Friday, October 27, 2023

Reducing Burnout in VA Therapists: Study Points to Role of Institutional Support

Burnout is widespread among U.S. health care workers. Just this week, the Centers for Disease Control and Prevention (CDC) released a report that showed nearly 50% of health workers feel burned out.

Yesterday, Psychiatric Services published an article that suggests that when therapists feel institutional support for the evidence-based treatments they provide, they report less burnout and greater job satisfaction.

The rates of burnout among those who practice psychotherapy at the Veterans Health Administration (VHA)—including psychologists, social workers, and licensed professional mental health counselors—are particularly high, wrote Rebecca K. Sripada, Ph.D., of the U.S. Department of Veterans Affairs (VA) Ann Arbor Healthcare System.

Sripada and colleagues analyzed data from the VHA’s national 2018 Mental Health Provider Survey, which asked those surveyed to rate their level of burnout and job satisfaction on a scale of 1 to 5. Other questions asked the respondents to rate difficulties they had scheduling evidence-based psychotherapy, establishing goals and ending psychotherapy, and more. Respondents who were nurses, psychiatrists, and clinical pharmacists were excluded from the analysis.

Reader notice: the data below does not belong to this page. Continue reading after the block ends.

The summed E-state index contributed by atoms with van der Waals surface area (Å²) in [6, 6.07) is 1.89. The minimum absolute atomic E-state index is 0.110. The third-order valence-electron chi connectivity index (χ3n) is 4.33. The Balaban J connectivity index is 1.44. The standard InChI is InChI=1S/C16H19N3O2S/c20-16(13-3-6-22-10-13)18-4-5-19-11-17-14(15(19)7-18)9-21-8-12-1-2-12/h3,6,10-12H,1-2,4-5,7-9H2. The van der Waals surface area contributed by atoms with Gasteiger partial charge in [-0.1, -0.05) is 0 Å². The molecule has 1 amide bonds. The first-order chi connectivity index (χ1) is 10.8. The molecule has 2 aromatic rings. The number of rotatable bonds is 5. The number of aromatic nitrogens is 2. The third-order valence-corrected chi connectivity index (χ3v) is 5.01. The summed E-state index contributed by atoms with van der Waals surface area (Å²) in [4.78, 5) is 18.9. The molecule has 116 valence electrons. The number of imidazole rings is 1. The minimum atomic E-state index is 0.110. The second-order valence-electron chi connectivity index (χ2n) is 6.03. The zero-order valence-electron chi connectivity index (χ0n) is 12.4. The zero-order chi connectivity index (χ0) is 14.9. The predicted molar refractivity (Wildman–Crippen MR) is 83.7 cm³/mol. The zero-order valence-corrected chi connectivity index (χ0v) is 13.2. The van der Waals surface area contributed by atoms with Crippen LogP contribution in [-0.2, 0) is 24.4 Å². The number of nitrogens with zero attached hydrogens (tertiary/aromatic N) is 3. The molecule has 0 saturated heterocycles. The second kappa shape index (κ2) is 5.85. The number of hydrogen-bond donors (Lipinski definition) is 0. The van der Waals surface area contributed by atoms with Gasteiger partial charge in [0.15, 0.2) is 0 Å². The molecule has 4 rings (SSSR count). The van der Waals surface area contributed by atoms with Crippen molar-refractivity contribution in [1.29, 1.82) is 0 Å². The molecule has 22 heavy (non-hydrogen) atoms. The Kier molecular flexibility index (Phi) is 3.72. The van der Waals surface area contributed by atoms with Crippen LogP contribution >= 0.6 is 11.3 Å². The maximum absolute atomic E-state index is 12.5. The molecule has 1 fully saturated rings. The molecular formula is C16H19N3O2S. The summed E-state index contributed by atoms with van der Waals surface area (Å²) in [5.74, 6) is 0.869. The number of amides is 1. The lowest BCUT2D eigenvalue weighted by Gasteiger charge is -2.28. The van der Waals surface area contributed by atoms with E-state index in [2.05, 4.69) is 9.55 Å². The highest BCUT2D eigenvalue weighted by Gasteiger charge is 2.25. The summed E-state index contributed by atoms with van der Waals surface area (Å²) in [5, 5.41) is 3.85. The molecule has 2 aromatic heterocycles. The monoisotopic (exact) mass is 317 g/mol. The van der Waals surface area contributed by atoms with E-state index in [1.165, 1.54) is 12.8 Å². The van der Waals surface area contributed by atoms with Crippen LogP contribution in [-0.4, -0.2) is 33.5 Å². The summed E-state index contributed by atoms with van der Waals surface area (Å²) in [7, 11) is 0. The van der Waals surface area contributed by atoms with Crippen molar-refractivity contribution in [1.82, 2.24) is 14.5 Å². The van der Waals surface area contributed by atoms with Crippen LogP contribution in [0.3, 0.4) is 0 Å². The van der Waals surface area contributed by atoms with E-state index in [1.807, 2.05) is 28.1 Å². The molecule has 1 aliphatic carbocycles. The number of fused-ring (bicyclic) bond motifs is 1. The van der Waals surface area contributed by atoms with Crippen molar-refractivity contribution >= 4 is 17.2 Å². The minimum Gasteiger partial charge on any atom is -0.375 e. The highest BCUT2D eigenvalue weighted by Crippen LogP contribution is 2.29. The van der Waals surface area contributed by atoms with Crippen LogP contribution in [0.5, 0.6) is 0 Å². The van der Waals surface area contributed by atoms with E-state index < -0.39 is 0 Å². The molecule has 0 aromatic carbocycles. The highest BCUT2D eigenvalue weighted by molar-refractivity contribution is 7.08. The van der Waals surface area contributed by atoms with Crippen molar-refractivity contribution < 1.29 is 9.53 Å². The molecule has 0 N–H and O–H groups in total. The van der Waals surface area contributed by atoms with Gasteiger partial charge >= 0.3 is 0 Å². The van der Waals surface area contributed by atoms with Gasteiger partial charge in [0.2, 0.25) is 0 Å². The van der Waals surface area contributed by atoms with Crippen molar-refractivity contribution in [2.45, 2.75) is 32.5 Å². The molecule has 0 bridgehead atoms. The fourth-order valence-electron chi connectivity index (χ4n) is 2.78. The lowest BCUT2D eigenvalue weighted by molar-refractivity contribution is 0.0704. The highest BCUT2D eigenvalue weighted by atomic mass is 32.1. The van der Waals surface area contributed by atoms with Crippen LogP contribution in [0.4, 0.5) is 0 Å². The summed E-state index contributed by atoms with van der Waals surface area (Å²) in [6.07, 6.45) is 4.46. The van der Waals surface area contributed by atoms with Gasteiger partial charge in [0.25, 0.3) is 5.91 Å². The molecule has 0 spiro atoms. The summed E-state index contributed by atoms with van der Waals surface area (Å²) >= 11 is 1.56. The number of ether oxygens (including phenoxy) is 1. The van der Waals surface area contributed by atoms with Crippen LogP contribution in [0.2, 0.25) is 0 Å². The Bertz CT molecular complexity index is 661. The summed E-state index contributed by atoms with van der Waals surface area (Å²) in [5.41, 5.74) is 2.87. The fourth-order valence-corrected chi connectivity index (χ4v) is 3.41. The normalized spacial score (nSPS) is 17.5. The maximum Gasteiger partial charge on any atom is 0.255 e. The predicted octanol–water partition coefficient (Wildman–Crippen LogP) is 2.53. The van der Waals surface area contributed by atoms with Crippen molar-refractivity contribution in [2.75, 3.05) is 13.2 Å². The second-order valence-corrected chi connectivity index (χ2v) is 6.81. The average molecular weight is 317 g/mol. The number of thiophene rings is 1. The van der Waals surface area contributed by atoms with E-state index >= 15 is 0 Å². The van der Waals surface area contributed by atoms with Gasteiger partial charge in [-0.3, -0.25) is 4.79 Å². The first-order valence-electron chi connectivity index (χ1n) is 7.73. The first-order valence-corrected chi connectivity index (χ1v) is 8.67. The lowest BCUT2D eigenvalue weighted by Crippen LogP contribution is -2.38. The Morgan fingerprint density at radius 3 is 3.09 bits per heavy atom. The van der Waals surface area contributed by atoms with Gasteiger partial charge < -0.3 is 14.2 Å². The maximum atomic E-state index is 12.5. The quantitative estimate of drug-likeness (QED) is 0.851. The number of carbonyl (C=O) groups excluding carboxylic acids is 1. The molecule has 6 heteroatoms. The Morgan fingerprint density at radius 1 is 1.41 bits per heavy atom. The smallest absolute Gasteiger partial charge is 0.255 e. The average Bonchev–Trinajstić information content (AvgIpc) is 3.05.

Of the 5,341 respondents included in the study, 2,146 (40.2%) respondents reported burnout, and 3,582 (67.1%) reported job satisfaction. The following factors were significantly associated with decreased likelihood of burnout and increased therapist satisfaction:

  • Less difficulty scheduling evidence-based psychotherapy
  • Sufficient telehealth resources
  • Less difficulty establishing goals
  • Less difficulty ending psychotherapy
  • Reasonable workload

“These findings suggest that institutional support for evidence-based practices is robustly associated with job satisfaction and reduced burnout among therapists,” Sripada and colleagues concluded. “Expanding support for therapists to provide these services may accrue benefits to therapists, as well as to patients and health care systems.”

For related information, see the Psychiatric News article “Overdose Death Risk Elevated in Many Health Workers.”

(iStock/Jirapong Manustrong)

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